Variation. With the extremely small number of specimens, little can be known about the amount of variation. Blanford (1872), speaking of a series of specimens which he identified as Eumeces pavimentatus Geoff., states: "T find 26 scales round the middle of the body in all specimens except one, which is from Pishin in Baluchistan, and has 28. this showing a tendency to a passage into the very closely allied Mabouia Blythiana Anderson." It appears that his opinion is based on the key characters of scale rows. I doubt greatly that the species are in reality more closely related than schneideri and algeriensis. Finn (1898) mentions "red spots" on his specimens.” (Taylor 1936) 
EtymologyNamed after Edward Blyth (1810-1873), Curator of the Asiatic Society of Bengal. 
  • Anderson, J. 1871. On two Saurian genera Eurylepis and Plocederma Blyth, with a description of a new species of Mabouia Fitzinger. Proc. Asiat. Soc. Bengal 1871: 180-190 - get paper here
  • Boulenger, G. A. 1887. Catalogue of the lizards in the British Museum (Nat. Hist.) III. Lacertidae, Gerrhosauridae, Scincidae, Anelytropsidae, Dibamidae, Chamaeleontidae. London: 575 pp. - get paper here
  • Boulenger, George A. 1890. The Fauna of British India, Including Ceylon and Burma. Reptilia and Batrachia. Taylor & Francis, London, xviii, 541 pp. - get paper here
  • FAIZI, HIVA; NASRULLAH RASTEGAR-POUYANI, ESKANDAR RASTEGAR-POUYANI, ROMAN NAZAROV, NASTARAN HEIDARI, BAHMAN ZANGI, VALENTINA ORLOVA, NIKOLAI POYARKOV 2017. A new species of Eumeces Wiegmann 1834 (Sauria: Scincidae) from Iran. Zootaxa 4320 (2): 289–304 - get paper here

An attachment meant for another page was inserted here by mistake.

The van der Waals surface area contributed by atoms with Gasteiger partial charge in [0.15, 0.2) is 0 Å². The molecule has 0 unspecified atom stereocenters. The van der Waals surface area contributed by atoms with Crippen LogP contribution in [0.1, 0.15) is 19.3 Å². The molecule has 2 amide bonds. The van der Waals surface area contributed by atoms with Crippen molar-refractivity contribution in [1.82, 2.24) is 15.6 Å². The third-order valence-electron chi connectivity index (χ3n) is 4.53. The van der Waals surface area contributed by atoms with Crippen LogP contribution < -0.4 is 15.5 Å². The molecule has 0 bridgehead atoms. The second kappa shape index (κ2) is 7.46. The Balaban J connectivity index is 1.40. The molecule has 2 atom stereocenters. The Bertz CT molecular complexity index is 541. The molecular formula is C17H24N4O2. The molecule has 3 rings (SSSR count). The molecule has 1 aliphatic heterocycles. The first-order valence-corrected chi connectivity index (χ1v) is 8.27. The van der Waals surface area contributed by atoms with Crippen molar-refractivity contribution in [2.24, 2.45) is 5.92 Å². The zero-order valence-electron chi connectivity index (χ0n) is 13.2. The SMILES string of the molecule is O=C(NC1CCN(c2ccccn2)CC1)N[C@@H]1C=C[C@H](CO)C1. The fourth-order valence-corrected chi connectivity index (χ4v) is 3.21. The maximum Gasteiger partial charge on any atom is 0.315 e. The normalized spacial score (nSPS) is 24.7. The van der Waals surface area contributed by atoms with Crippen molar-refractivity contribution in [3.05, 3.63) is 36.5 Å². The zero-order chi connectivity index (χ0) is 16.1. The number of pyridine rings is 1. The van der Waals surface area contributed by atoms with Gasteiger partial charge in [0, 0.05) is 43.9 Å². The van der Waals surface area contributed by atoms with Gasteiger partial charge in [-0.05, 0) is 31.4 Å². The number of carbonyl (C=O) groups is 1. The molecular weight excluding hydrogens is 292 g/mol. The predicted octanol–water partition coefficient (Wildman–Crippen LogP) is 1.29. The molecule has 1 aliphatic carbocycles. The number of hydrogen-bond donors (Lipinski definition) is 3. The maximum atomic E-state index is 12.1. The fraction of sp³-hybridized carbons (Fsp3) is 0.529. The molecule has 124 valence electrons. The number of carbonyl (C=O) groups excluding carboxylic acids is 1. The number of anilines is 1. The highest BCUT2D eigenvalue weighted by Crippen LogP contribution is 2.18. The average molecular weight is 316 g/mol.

• Finn, F. 1898. Notes on a specimen of the rare scincoid lizard Eumeces blythianus (Anderson) from the Afridi country, with exhibition of the type-specimens. Proceedings of the Asiatic Society of Bengal:189. - get paper here
  • Griffith, H., A. Ngo & R. W. Murphy 2000. A cladistic evaluation of the cosmopolitan genus Eumeces Wiegmann (Reptilia, Squamata, Scincidae). Russ. J. Herpetol. 7 (1): 1-16 - get paper here
  • Khan, M.S. 2003. CHECKLIST AND KEY TO THE LIZARDS OF PAKISTAN. Pakistan J. Zool. Suppl. Ser. (1): 1-25 - get paper here
  • Khan, Muhammad S; Khan, Muhammad R Z 1997. A new skink from the Thal Desert of Pakistan. Asiatic Herpetological Research 7: 61-67 - get paper here
  • Lambert, Helen; Gemma Carder and Neil D’Cruze 2019. Given the Cold Shoulder: A Review of the Scientific Literature for Evidence of Reptile Sentience. Animals 9: 821; doi:10.3390/ani9100821 - get paper here
  • Masroor, R. 2009. Description of a new species of Eumeces (Sauria: Scincidae) from Pakistan. Zootaxa 2161: 33–46 - get paper here
  • Schmitz, Andreas; Patrick Mausfeld and Dirk Embert 2004. Molecular studies on the genus Eumeces Wiegmann, 1834: phylogenetic relationships and taxonomic implications. Hamadryad 28 (1-2): 73 – 89 - get paper here
  • Smith, M.A. 1935. The fauna of British India, including Ceylon and Burma. Reptiles and Amphibia, Vol. II. Sauria. Taylor and Francis, London, 440 pp.
  • Taylor, E. H. 1936. A taxonomic study of the cosmopolitan lizards of the genus Eumeces with an account of the distribution and relationship of its species. Univ. Kansas Sci. Bull. 23 (14): 1-643 [1935] - get paper here